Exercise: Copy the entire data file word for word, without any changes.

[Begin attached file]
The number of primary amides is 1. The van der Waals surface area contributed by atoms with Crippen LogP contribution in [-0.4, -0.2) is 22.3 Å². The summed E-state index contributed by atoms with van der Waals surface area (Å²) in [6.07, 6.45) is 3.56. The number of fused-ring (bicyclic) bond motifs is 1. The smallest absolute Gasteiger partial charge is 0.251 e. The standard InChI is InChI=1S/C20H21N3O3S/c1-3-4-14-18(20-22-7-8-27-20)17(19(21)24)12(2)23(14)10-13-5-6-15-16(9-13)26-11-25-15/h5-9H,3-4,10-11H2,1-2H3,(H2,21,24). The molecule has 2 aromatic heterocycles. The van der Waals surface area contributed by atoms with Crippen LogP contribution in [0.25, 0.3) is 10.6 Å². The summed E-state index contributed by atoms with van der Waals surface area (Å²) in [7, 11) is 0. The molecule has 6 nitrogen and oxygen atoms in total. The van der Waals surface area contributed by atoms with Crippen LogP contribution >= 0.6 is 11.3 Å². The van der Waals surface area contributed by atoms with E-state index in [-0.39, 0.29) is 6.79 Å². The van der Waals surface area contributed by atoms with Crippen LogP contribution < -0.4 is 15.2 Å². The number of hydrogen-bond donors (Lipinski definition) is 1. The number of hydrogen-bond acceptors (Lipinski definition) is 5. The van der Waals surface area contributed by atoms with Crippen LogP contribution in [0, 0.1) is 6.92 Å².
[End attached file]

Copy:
The number of primary amides is 1. The van der Waals surface area contributed by atoms with Crippen LogP contribution in [-0.4, -0.2) is 22.3 Å². The summed E-state index contributed by atoms with van der Waals surface area (Å²) in [6.07, 6.45) is 3.56. The number of fused-ring (bicyclic) bond motifs is 1. The smallest absolute Gasteiger partial charge is 0.251 e. The standard InChI is InChI=1S/C20H21N3O3S/c1-3-4-14-18(20-22-7-8-27-20)17(19(21)24)12(2)23(14)10-13-5-6-15-16(9-13)26-11-25-15/h5-9H,3-4,10-11H2,1-2H3,(H2,21,24). The molecule has 2 aromatic heterocycles. The van der Waals surface area contributed by atoms with Crippen LogP contribution in [0.25, 0.3) is 10.6 Å². The summed E-state index contributed by atoms with van der Waals surface area (Å²) in [7, 11) is 0. The molecule has 6 nitrogen and oxygen atoms in total. The van der Waals surface area contributed by atoms with Crippen LogP contribution >= 0.6 is 11.3 Å². The van der Waals surface area contributed by atoms with E-state index in [-0.39, 0.29) is 6.79 Å². The van der Waals surface area contributed by atoms with Crippen LogP contribution < -0.4 is 15.2 Å². The number of hydrogen-bond donors (Lipinski definition) is 1. The number of hydrogen-bond acceptors (Lipinski definition) is 5. The van der Waals surface area contributed by atoms with Crippen LogP contribution in [0, 0.1) is 6.92 Å².